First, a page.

A mulligan in golf is essentially a do over… a second chance after a terrible opening tee shot. Or really any shot you want to attempt again.
In a game like golf, where a bad shot (or sometimes spectacularly poor shots) are more common than good ones, they’re very needed. But who do we have to thank for the extra shot?
Let’s get into the origins and everything about “what is a mulligan in golf” now.
What is a Mulligan in Golf?
First, let’s define a mulligan. It’s simply replaying the shot you just hit without penalty… think of it like a second chance and more commonly happens in a casual round after a poor opening tee shot.
For example, let’s say you hit a terrible tee shot because you didn’t warm up and/or have some golf nerves. Instead of playing your second shot from the location of the first tee ball, you re-tee and hit again.
Hopefully, this shot is a lot better and much more playable. From there, you’ll play from the second tee shot’s location, not the first without penalty. While this isn’t allowed in the rules of golf, it’s much more common to happen for recreational golfers.
As Wikipedia states, “A mulligan is a second chance to perform an action, usually after the first chance went wrong through bad luck or a blunder. Its best-known use is in golf, whereby it refers to a player being allowed, only informally, to replay a stroke, although that is against the formal rules of golf. The term has also been applied to other sports, games, and fields generally.”
- A mulligan is one of the most commonly used terms among amateur golfers.
- Taking a mulligan means you are replaying the shot you hit with a “second chance” attempt.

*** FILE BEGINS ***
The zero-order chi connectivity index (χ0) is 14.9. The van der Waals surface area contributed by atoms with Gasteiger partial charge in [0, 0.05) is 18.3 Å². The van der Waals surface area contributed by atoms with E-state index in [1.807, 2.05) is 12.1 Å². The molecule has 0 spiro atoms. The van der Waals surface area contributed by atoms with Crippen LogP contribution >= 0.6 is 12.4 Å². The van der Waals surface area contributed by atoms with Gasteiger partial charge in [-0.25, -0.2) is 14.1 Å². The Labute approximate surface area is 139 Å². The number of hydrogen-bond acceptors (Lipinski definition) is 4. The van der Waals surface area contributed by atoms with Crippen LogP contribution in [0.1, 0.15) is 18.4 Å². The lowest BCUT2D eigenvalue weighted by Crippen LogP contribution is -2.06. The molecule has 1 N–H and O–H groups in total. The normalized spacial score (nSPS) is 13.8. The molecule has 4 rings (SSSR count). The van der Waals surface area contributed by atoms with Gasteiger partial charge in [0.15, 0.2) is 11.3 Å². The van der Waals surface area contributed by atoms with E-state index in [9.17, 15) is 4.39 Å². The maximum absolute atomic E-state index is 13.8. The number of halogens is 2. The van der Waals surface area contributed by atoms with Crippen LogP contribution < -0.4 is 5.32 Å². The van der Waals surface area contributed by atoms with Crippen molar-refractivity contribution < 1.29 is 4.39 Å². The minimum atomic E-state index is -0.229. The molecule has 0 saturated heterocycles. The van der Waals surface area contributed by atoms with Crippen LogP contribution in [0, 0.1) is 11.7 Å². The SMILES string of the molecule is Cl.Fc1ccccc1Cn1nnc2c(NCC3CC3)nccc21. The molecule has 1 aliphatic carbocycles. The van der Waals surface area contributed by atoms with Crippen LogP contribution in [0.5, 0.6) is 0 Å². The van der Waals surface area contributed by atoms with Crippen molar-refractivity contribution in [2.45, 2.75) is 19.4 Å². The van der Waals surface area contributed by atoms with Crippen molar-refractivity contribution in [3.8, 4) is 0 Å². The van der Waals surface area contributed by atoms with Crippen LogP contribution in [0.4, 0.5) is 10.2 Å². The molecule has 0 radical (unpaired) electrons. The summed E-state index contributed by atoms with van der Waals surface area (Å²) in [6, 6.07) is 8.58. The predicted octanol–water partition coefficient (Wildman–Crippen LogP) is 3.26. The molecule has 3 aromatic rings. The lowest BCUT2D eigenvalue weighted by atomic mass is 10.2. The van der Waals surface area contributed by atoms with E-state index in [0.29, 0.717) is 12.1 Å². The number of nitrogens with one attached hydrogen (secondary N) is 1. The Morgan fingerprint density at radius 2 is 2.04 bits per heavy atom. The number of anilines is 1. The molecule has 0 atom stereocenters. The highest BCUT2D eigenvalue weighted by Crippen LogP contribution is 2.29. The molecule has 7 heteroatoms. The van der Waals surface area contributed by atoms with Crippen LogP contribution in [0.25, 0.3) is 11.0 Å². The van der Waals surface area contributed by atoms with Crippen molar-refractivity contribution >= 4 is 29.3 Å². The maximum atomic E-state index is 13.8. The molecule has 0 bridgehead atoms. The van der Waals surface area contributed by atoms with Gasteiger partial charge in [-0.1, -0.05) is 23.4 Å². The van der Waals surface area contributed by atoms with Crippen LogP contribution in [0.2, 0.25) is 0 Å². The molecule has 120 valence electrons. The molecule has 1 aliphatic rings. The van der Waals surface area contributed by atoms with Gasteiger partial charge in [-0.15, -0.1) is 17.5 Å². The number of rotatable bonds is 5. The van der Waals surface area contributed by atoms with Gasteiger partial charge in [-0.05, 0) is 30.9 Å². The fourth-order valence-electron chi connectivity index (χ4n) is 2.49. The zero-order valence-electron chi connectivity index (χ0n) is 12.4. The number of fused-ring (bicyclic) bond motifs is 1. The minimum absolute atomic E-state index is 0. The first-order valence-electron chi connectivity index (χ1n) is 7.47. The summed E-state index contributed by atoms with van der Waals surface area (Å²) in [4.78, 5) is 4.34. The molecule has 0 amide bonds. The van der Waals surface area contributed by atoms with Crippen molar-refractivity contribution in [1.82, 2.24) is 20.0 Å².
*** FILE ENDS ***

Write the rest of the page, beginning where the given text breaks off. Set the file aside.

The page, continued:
- A mulligan isn’t allowed under the rules of golf in competition but common among recreational golfers.
Keep reading to learn more about the history of a mulligan in golf.
History of the Mulligan in Golf
So, why is a mulligan in golf actually called a mulligan?
It’s a good question that I don’t think a lot of people know the answer to. In fact, despite playing for 20+ years I recently learned the history behind another popular word in golf – fore.
Like many things in the history of golf, this term started as players would yell “Forecaddie” to avoid hitting caddies who were up ahead looking for golf balls. They eventually shortened it to “fore” and it’s stuck ever since.
So where did the term mulligan come from?
Unfortunately, it’s not as crystal clear as the term fore or other common terms like bogey. There are several origin stories of the word mulligan – let’s present a few of the most common (including three by the same person, one David Bernard Mulligan).
Mulligan Theory #1
The first theory about the origin of the term came from David Mulligan in the 1920s who played at St. Lambert Country Club in Montreal. Here’s what the USGA (United States Golf Association) said on their website about this version.
“One story says that the first mulligan was an impulsive sort of event – that one day Mulligan hit a very long drive off the first tee, just not straight, and acting on impulse re-teed and hit again. His partners found it all amusing, and decided that the shot that Mulligan himself called a ‘correction shot’ deserved a better name, so they called it a ‘mulligan.”